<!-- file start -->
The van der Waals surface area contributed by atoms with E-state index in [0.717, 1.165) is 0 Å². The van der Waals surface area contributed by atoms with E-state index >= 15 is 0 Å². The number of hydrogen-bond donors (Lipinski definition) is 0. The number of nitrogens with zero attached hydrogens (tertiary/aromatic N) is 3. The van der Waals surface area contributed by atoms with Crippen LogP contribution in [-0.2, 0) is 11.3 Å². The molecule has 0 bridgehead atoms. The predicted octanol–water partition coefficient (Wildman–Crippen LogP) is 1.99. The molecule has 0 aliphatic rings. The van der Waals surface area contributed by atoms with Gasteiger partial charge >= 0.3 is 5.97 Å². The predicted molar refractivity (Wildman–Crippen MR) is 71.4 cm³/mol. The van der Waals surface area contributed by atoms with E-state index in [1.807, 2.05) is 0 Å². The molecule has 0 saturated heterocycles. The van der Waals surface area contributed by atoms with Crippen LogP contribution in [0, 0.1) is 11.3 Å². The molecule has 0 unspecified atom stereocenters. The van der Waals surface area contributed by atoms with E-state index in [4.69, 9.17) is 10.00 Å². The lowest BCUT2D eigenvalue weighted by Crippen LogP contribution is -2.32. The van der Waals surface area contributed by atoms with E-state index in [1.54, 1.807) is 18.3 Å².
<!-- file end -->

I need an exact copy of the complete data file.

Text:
The van der Waals surface area contributed by atoms with E-state index in [0.717, 1.165) is 0 Å². The van der Waals surface area contributed by atoms with E-state index >= 15 is 0 Å². The number of hydrogen-bond donors (Lipinski definition) is 0. The number of nitrogens with zero attached hydrogens (tertiary/aromatic N) is 3. The van der Waals surface area contributed by atoms with Crippen LogP contribution in [-0.2, 0) is 11.3 Å². The molecule has 0 bridgehead atoms. The predicted octanol–water partition coefficient (Wildman–Crippen LogP) is 1.99. The molecule has 0 aliphatic rings. The van der Waals surface area contributed by atoms with Gasteiger partial charge >= 0.3 is 5.97 Å². The predicted molar refractivity (Wildman–Crippen MR) is 71.4 cm³/mol. The van der Waals surface area contributed by atoms with E-state index in [1.807, 2.05) is 0 Å². The molecule has 0 saturated heterocycles. The van der Waals surface area contributed by atoms with Crippen LogP contribution in [0, 0.1) is 11.3 Å². The molecule has 0 unspecified atom stereocenters. The van der Waals surface area contributed by atoms with E-state index in [4.69, 9.17) is 10.00 Å². The lowest BCUT2D eigenvalue weighted by Crippen LogP contribution is -2.32. The van der Waals surface area contributed by atoms with E-state index in [1.54, 1.807) is 18.3 Å².